When I hear the words "hopeless romantic," my mind instantly goes to a YA novel about a teenager's first love or a rom-com that has one too many cheesy pickup lines and bouquets of red roses. The phrase has always struck me as a bit undesirable, describing someone I'd typically not want to date.
This is probably because I've never identified as a hopeless romantic myself. I've viewed relationships with a critical eye, à la Carrie Bradshaw when she told Charlotte: "Let's look at the odds. Realistically, how many guys do we ever hit it off with? Very few. And even if we do, those relationships don't last. And even if they did, men die first so we're right back where we started." Cynical? Yes. Do I agree with the statement? Also yes.
Yes, I still partake in the traditional hand-holding, cutesy nicknames, and intimate date nights, but that's all part of my strategy. Trust me, there's an art to being a pragmatic lover.
As a serial dater in my mid-twenties, romantic relationships are hit or miss — with more misses than hits. I prefer to have fun and avoid the heartbreak, and by doing so, my relationships involve a greater amount of this so-called "fun" and less romance. As someone who is skeptical of relationships in general, I take them all with a grain of salt. Yes, I still partake in the traditional hand-holding, cutesy nicknames, and intimate date nights, but that's all part of my strategy. Trust me, there's an art to being a pragmatic lover. I'm no monster, I do enjoy receiving a batch of over-priced red roses and the occasional sweet text, I just have never considered myself to be one of them (read: a hopeless romantic). That is, until I took this personality test.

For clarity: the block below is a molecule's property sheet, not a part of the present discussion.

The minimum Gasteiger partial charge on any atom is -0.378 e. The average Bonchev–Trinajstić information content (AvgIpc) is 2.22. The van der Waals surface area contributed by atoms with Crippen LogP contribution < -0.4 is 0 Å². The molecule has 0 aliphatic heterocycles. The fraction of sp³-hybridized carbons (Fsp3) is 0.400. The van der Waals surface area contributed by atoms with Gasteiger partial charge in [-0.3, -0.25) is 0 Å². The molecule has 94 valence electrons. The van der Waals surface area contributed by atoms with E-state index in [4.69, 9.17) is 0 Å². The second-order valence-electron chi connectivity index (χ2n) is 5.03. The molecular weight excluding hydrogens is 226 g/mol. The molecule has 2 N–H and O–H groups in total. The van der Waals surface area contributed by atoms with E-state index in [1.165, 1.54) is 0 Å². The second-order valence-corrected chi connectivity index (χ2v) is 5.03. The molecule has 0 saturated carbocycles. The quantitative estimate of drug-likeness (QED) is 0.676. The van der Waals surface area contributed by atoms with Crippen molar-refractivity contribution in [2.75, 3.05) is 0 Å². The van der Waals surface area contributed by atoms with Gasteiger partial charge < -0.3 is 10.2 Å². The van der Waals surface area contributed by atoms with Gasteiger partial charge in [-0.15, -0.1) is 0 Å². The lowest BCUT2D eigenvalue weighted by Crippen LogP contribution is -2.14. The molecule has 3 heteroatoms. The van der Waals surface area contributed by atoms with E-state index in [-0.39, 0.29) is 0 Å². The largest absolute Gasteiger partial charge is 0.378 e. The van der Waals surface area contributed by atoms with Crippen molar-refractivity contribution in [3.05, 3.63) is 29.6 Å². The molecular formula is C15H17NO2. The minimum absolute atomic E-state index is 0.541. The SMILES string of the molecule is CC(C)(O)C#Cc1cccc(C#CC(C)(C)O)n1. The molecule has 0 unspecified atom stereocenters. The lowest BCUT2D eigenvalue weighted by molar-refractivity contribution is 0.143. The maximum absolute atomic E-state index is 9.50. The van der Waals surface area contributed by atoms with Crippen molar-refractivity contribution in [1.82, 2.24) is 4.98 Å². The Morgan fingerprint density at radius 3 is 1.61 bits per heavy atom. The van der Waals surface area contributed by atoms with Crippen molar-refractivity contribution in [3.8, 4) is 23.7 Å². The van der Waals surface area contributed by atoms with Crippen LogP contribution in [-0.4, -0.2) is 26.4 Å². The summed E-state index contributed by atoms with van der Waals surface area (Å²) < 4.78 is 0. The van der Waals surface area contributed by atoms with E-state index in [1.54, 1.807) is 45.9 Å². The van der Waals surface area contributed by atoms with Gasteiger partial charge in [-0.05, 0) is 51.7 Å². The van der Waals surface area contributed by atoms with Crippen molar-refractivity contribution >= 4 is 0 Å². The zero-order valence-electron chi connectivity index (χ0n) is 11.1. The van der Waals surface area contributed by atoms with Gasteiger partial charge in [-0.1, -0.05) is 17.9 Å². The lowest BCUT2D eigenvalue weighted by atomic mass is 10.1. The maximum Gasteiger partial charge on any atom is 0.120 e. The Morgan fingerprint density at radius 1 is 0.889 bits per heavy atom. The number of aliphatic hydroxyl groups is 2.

It was the name that drew me in. The "Hopeless Romantic Test." Intrigued? Yes. A hopeless romantic? There's no way . . . right? Due to the small shadow of doubt that I had (and hey, the test is free), I decided to take my chances and see what this online quiz had to say about me. (While I might take my relationships with a grain of salt, I wholeheartedly believe anything a free test on the internet has to say about me.) The Psychology Today test claimed that once you had your results, you would know whether you're "Romeo or Juliet personified," and with a promise like that, I knew it was go time.
The test is only 17 questions, and it took me less than five minutes to complete. With quick multiple-choice prompts, I flew through the quiz and was ready to reclaim my self-given title as a pragmatic lover. The results were in, along with four enlightening quotes about romance. (One of them being, "When one is in love, one always begins by deceiving oneself, and one always ends by deceiving others. That is what the world calls a romance." — Oscar Wilde. Even more pessimistic than Carrie's take, if you ask me.)
I scrolled down to see just how much of a heartbreaker I was, only to find out that the test had rated my "Romance Index" as a 79 out of 100. The quiz held back nothing, and informed me that, "According to your score, you are a bit of a hopeless romantic." Who, me? The one who dates someone for months but holds off putting a label on the relationship because she wants to seem available when it crashes and burns? It can't be! But as I read more of the results, I realized, it could be.
The test informed me that I appreciated romantic gestures like flowers and wine (guilty), and that some of my romantic partners might not be as thoughtful as I am when it comes to little things. As the reality set in that I could actually be a hopeless romantic, my perception of my relationships began to change. I started to feel more open to displaying my affection, and I realized that there's nothing wrong with wearing your heart on your sleeve. Letting your partner know you love them is not undesirable, it's part of being in an honest relationship. After years of viewing love like Carrie Bradshaw, this online test challenged my approach, and it is already strengthening my relationships.
Want to see if you, too, are a hopeless romantic? You can take the test right here.